Will you find ways to support Power of Will?

An icon that marks all of our informational disease pages

Limb-Girdle Muscular Dystrophy (LGMD)

Limb-Girdle Muscular Dystrophy (LGMD)

What is limb-girdle muscular dystrophy?

Limb-girdle muscular dystrophy (LGMD) is a diverse group of disorders with many subtypes categorized by disease gene and inheritance. LGMD usually manifests in the proximal muscles around the hips and shoulders. (The proximal muscles are those closest to the center of the body; distal muscles are farther away from the center — for example, in the hands and feet).

The shoulder girdle is the bony structure that surrounds the shoulder area, and the pelvic girdle is the bony structure surrounding the hips. Collectively, these are called the limb girdles, and it is the observed weakness and atrophy (wasting) of the muscles connected to the limb girdles that has given this group of disorders its name.

Together, the group of disorders that constitute LGMD is the fourth most common genetic cause of muscle weakness with an estimated prevalence in about 2 in every 100,000 individuals.1,2,3

What are the symptoms of LGMD?

The unifying features of the LGMDs are the weakness and atrophy of the limb-girdle muscles. However, the age at which symptoms appear, and the speed and severity of disease progression, can vary.

Individuals may first notice a problem when they begin to walk with a “waddling” gait because of weakness of the hip and leg muscles. They may have trouble getting out of chairs, rising from a toilet seat, or climbing stairs. As this weakness progresses, the person may require the use of assistive mobility devices.3

Weakness in the shoulder area may make reaching over the head, holding the arms outstretched, or carrying heavy objects difficult. It may become increasingly hard to keep the arms above the head for such activities as combing one’s hair or arranging things on a high shelf. Some people find it harder to type on a computer or other keyboard and may even have trouble feeding themselves.

Some of the LGMD subtypes also are characterized by additional symptoms. For example, the heart can be affected in some types of LGMD, with weakness of the heart muscle (cardiomyopathy) and/or abnormal transmission of signals that regulate the heartbeat (conduction abnormalities or arrhythmias).3,4,5

Some disease subtypes also involve the muscles used for breathing, and for that reason, respiratory function, along with cardiac function, should be monitored regularly.2

Other symptoms may be present in some of the different subtypes of LGMD, including but not limited to joint stiffness, muscle cramps, enlargement of calf muscles, and involvement of distal muscles of the body such as those controlling the hands and feet.6,7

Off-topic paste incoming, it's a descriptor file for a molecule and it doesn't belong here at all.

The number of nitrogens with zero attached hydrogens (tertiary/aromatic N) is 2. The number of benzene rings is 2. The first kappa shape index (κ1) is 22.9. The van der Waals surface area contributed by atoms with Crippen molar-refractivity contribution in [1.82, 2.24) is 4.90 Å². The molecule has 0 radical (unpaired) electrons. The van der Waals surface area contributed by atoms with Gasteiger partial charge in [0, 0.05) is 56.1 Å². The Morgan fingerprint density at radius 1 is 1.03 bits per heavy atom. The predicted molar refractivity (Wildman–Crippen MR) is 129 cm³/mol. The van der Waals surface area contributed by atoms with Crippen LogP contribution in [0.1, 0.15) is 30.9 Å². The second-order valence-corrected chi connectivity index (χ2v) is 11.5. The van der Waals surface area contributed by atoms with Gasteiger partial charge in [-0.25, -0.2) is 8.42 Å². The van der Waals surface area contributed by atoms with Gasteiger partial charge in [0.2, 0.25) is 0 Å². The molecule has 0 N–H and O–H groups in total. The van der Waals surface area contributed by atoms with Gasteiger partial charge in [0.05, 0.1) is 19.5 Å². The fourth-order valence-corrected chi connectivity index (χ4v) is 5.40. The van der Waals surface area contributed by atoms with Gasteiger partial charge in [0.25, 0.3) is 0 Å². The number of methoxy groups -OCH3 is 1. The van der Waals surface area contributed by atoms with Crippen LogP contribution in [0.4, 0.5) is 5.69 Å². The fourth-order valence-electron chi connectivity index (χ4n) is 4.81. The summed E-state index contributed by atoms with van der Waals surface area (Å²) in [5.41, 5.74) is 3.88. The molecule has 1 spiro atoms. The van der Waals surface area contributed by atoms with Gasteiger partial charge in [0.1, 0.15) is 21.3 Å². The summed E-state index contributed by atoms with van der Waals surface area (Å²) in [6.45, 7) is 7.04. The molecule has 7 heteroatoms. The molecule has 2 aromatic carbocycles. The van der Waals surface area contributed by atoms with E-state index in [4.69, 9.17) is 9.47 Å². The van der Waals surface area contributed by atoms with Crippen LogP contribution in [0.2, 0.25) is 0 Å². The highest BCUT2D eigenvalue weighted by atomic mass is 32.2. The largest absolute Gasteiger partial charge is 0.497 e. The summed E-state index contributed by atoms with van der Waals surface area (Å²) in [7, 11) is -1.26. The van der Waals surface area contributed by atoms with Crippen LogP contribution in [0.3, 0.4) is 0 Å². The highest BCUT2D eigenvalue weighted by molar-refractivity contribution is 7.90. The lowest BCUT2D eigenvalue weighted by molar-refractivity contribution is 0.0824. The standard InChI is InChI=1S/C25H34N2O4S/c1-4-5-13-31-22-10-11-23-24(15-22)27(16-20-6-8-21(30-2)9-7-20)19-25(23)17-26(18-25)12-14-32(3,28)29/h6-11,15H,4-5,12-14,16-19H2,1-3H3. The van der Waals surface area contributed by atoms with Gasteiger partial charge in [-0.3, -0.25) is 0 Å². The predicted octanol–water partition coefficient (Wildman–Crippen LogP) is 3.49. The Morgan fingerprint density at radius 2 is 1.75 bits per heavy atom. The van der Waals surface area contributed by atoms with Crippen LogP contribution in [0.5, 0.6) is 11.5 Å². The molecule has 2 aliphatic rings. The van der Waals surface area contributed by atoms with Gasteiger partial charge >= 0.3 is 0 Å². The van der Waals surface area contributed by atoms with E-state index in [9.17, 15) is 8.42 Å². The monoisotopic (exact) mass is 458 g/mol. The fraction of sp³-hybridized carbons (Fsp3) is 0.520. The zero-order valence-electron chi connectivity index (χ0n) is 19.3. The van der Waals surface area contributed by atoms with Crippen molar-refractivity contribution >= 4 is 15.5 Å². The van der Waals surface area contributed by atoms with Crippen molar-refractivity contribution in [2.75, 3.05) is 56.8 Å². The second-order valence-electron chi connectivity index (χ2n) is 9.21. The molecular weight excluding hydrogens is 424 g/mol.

What causes LGMD?

Genes are the codes, or recipes, that cells use to manufacture the various proteins needed by the body. The genes associated with LGMD normally encode proteins that play vital roles in muscle function, regulation, and repair. When one of these genes contains a mutation (a flaw, such as missing or incorrect information), cells cannot produce the proteins needed for healthy muscles.

There are two major groups of LGMDs. Called LGMD1 and LGMD2, these two groups are classified by the respective inheritance patterns: autosomal dominant and autosomal recessive. If one copy of the abnormal gene is sufficient to cause the disease, it is said to be autosomal dominant; if two copies are needed, then the inheritance pattern is autosomal recessive. In some families, the inheritance pattern cannot be determined. For more details on the various inheritance patterns, see the NIH Genetics Home Reference.

Dozens of different genes, when mutated, have been shown to cause specific LGMD1 and LGMD2 subtypes. In these cases, the proteins associated with these genes are nonfunctional or deficient, and muscles are unable to function normally. Gradually, the muscles become weak enough that people experience the symptoms of LGMD.

In addition to the known LGMD1 and LGMD2 subtypes linked to specific genes, there are many cases of LGMD for which the causative gene is not yet known (and people with these cases are not identified as having a subtype-specific form of LGMD). Scientists are actively working to understand the causes of these unidentified subtypes of LGMD, because the more we understand about all the different causes of LGMD and the diverse ways that muscle can be compromised, the better chance we have of finding effective therapies to intervene in the pathological process.

What is the progression of LGMD?

At this time, progression in each type of LGMD cannot be predicted with certainty, although knowing the underlying genetic mutation can be helpful. Some forms of the disorder progress to loss of walking ability within a few years and cause serious disability, while others progress very slowly over many years and cause minimal disability.